heihachi.mishima.7731 - 2012-09-28 08:39

      spot on!!!!these ratings are meaningless.even now the US economic outlook is bleak and yet they still remain triple A.They are struggling to pay back the interest on their loan, they are gradually debasing their currency which will eventually lead to a stagflation situation and even possible collapse of that currency and yet triple hell Moodys.

  • grant.montgomery.5074 - 2012-09-28 00:49

    I don't know which is more frightening : the moody report or the treasury response to it.

  • peter.fraser.92754 - 2012-09-28 02:38

    Unmoved.....yebo, we have a constipated leadership.

  • rudi.linsleynoakes - 2012-09-28 04:45

    No Surprise my side... You allow unions to 'legalizing an illegal strike’? does this even make sense? It contradicts itself ... It gives people with no understanding on finances and the implications of increased labour costs to companies a chance to earn an extra buck (mind you, not shy 300% increase demands initially at Lomnin?)... Well now look at Anglo, Truck Drivers, and guaranteed more to follow.. Foreign investment will go to an all time staggering low, not necessarily because of the financial implications of this; but by the way these people are conducting themselves – barbarically. Soon to be a state of Anarchy - already Burning buildings, Vehicles, Looting what they can! It all boils down to the care factor - everyone’s in it to line their own pockets with no regard for what ripples this is going to send through our Country, one I was once proud of, and the most beautiful place in the world.. Its SAD, and to put the cherry on the top, justification for this is – due to the oppression which took place before I was born! Give me a break!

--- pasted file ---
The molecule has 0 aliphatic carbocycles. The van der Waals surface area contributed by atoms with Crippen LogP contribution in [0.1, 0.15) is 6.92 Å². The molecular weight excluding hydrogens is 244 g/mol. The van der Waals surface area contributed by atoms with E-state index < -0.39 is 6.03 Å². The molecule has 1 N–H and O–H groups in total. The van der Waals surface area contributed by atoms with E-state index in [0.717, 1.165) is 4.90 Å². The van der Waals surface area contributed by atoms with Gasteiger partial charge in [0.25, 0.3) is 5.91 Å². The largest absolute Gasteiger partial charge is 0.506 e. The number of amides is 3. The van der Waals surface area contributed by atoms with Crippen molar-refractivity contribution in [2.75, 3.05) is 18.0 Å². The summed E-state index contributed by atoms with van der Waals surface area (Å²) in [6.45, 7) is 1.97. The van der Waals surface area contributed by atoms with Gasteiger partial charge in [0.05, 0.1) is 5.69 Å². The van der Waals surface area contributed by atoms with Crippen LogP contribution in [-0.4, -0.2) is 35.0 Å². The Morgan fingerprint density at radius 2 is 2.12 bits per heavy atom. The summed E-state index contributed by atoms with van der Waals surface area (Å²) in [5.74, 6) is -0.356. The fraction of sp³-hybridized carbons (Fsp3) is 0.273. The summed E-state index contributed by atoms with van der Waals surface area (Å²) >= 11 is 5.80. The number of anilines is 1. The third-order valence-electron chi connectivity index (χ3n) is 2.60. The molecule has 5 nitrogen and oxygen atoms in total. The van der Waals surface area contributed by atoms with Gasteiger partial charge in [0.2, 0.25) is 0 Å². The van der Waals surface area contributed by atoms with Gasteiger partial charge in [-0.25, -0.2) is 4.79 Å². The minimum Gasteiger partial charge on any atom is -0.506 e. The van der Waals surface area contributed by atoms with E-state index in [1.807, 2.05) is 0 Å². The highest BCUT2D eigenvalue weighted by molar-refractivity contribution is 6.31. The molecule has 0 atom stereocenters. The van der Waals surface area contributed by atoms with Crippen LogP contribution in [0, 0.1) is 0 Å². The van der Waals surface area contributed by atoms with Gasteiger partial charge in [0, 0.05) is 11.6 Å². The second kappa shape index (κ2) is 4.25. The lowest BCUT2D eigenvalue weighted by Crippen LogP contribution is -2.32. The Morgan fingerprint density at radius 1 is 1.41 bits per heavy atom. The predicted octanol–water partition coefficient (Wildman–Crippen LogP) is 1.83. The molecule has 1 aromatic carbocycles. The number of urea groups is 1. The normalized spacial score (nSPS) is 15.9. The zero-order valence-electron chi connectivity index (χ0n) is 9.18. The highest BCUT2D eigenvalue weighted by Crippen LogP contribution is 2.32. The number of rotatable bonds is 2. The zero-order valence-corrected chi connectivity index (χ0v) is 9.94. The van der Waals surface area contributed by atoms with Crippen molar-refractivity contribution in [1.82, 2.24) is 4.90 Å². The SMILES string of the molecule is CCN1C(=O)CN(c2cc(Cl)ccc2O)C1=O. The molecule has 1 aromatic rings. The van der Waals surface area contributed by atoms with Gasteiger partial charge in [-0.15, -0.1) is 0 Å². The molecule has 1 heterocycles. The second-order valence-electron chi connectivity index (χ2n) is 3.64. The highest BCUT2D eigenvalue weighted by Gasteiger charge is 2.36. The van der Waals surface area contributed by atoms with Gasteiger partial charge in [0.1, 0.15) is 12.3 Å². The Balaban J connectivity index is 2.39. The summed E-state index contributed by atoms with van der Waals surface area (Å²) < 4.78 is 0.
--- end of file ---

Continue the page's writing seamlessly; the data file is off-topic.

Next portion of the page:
• toofaan.monsoon - 2012-09-28 05:10

    It honestly seems to me that nobody in government has half a clue about where their priorities should lie or they have no idea what the Moody's report means. It's simple : focus on job creation (through education) and encourage investment. Striking till you stop key business and thereby discouraging investment, tainting the image of our country with people on TV every day running around with weapons (and talking crap) and stuffing up our education system (there's no doubt about this) will drop us further. Stop being unmoved and start moving ...Fast.

  • douglas.reid.921 - 2012-09-28 05:53

    Crime capital, corruption capital, murder capital, rape capital etc etc etc. UNMOVED - WHICH MEANS WE DONT GIVE A S##T. 19 years later and no change, just getting worse. R 675 billion lost to corruption? So what? This is Africa, get used to it.

  • croix.mactee - 2012-09-28 05:55

    The 'treasury' will even be 'unmoved' if they got a kick in the gonads.

  • Tshepo Gwamanda - 2012-09-28 06:38

    UNMOVED!!!!! Lol!!! this translate to I don't give a FVCK what the international community thinks!!! Well will see!!! I BET the DA gives Sh*t about the investments and stability of this country!!!! That's why i'm voting DA!! because these airheads in power don't give a fvck!!!!

  • Vince.York - 2012-09-28 06:39